Markets are abuzz with talk of “lift-off” in US interest rates: the first interest-rate increase in America for nearly a decade is looming. When the global financial crisis broke out, the US Federal Reserve cut its benchmark interest rate to 0%-0.25%. Now, with the economy gathering strength, a small increase in the cost of money, to ensure that inflation doesn’t get out of control, looks like a sensible idea, as Fed boss Janet Yellen has signalled.
Markets have pencilled in the first 0.25% rise for September, and the latest data suggests this is increasingly likely. The unemployment rate held steady at a post-crisis low of 5.3% and 215,000 jobs were created. Payrolls have grown by over 11 million since the Great Recession ended, says Barry Ritholtz on bloombergviews.com. Inflation is subdued for now, but “we are seeing early signs” of wage growth, a key source of inflation, strengthening. Job openings are on the rise and companies are finding it increasingly difficult to replace workers.
Moreover, remember the bigger picture, says Ritholtz. Having interest rates at practically zero “is an emergency setting”. The recovery is six years old and gathering steam. “Why do we still have a Fed policy designed for an economy that needed life support?” Higher rates are simply a move back to normality. Expect that move to be very slow, however. Zero interest rates and quantitative easing (QE), or money printing, have blown up bubbles in asset markets, and little of the developed world’s debt has been paid off in the past few years.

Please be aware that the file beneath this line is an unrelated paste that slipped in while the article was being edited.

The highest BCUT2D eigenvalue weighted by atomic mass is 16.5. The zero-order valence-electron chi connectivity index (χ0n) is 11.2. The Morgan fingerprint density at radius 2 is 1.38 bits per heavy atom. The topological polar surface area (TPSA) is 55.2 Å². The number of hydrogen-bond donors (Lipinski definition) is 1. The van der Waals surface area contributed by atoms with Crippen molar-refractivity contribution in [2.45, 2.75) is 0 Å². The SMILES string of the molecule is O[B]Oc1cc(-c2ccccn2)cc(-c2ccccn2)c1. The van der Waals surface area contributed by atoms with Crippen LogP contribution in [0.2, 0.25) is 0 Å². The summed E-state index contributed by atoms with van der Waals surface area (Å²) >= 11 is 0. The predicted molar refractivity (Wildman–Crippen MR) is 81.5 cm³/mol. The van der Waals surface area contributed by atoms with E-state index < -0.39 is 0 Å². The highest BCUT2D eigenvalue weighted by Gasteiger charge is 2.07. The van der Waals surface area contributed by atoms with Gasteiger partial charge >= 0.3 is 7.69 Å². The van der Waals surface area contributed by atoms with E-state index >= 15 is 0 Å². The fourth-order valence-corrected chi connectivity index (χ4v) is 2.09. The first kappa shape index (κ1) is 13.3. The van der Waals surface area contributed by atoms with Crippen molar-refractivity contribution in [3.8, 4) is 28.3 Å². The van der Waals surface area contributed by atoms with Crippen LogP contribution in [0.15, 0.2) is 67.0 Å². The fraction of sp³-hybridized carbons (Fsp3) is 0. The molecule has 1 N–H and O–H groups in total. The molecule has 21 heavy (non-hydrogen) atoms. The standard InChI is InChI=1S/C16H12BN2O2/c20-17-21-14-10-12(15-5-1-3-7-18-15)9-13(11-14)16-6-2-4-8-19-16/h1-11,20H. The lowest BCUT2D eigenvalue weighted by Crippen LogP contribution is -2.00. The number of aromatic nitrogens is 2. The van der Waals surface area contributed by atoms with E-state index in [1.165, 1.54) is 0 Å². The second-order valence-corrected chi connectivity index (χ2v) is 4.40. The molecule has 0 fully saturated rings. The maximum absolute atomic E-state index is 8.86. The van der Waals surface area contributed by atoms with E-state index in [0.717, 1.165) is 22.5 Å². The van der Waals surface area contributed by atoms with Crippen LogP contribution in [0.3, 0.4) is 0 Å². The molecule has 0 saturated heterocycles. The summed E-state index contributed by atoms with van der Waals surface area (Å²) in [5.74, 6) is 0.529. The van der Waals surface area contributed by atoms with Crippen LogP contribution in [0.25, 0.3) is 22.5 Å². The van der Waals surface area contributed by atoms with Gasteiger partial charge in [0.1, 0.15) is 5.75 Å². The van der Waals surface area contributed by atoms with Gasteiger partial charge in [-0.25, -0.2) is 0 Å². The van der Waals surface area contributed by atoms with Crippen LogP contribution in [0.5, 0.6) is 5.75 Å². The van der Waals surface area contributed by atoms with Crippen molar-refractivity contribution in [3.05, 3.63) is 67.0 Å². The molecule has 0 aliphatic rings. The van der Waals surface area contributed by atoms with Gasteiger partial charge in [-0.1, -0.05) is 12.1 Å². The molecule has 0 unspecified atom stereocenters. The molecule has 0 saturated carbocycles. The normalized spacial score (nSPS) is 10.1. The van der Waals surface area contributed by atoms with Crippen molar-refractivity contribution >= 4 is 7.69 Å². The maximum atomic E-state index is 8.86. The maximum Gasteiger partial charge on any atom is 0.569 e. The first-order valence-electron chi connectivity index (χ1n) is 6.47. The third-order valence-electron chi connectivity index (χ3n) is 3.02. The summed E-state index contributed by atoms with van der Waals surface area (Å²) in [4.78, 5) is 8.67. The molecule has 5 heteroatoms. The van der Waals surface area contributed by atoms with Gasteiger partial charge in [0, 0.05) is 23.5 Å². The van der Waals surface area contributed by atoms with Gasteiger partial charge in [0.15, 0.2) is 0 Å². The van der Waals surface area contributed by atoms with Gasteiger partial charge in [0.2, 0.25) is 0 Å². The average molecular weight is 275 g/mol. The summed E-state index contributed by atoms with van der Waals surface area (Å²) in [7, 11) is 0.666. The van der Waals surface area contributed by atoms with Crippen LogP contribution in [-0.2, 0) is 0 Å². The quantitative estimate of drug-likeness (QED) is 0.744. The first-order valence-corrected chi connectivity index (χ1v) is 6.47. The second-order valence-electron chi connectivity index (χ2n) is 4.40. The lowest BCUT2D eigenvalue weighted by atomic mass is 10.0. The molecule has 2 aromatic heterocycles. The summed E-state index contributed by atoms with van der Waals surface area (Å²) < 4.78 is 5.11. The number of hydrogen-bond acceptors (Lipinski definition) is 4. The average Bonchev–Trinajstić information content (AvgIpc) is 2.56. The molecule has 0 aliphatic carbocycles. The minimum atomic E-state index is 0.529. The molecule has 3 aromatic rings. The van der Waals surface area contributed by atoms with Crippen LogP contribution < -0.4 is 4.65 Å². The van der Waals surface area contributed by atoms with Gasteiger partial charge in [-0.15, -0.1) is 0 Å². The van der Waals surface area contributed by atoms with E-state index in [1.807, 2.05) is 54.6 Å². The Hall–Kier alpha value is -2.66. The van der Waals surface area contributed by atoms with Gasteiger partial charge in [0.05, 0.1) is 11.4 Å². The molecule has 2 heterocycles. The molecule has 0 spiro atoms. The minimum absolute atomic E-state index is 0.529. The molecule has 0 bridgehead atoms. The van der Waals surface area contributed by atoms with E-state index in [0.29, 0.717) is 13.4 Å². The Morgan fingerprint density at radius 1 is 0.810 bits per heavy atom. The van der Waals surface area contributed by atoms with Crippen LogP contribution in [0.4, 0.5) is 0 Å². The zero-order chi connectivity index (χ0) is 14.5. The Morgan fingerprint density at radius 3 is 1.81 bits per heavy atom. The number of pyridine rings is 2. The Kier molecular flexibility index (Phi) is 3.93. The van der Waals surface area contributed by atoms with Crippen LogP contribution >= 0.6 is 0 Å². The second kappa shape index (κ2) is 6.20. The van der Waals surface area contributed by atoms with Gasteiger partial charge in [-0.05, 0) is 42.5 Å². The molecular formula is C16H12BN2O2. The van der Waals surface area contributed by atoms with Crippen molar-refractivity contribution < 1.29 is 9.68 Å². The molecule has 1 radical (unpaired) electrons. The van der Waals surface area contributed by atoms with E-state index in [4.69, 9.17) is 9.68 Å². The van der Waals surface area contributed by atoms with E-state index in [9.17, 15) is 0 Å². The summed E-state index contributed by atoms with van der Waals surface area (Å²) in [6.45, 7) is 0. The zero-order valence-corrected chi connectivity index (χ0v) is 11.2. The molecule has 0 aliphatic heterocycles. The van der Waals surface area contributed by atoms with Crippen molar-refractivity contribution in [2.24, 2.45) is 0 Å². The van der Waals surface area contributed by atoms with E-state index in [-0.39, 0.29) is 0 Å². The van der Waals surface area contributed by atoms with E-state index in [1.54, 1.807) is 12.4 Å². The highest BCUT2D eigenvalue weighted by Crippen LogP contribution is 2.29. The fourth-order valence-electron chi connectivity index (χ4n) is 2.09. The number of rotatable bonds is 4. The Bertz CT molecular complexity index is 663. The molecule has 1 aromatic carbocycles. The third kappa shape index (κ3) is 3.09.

So a sudden rise in interest rates could cause serious turbulence in markets and indebted economies. If there is another crisis, however, the Fed will be completely stuck if interest rates are still historically low, especially as the jury is still out as to what impact QE has actually had on economic growth. So another reason to raise rates is to “put some bullets back in the exhausted gun of ordinary monetary policy”, as zerohedge.com’s Tyler Durden puts it.
In the short term, however, there are two reasons to anticipate a very gradual upward trajectory for interest rates, says John Authers in the Financial Times. A rate hike would further boost the US dollar, keeping a lid on inflation. The dollar has risen by almost 40% since 2008 on a trade-weighted basis (against a basket of trading partners’ currencies).
And any further decline in oil, moreover, would point to less investment by American shale producers, which has bolstered overall growth in recent years. So it could be quite a while before rates rise for a second time, concludes Authers. Not so much lift-off, then, says Deutsche Bank, as “crawl-off”.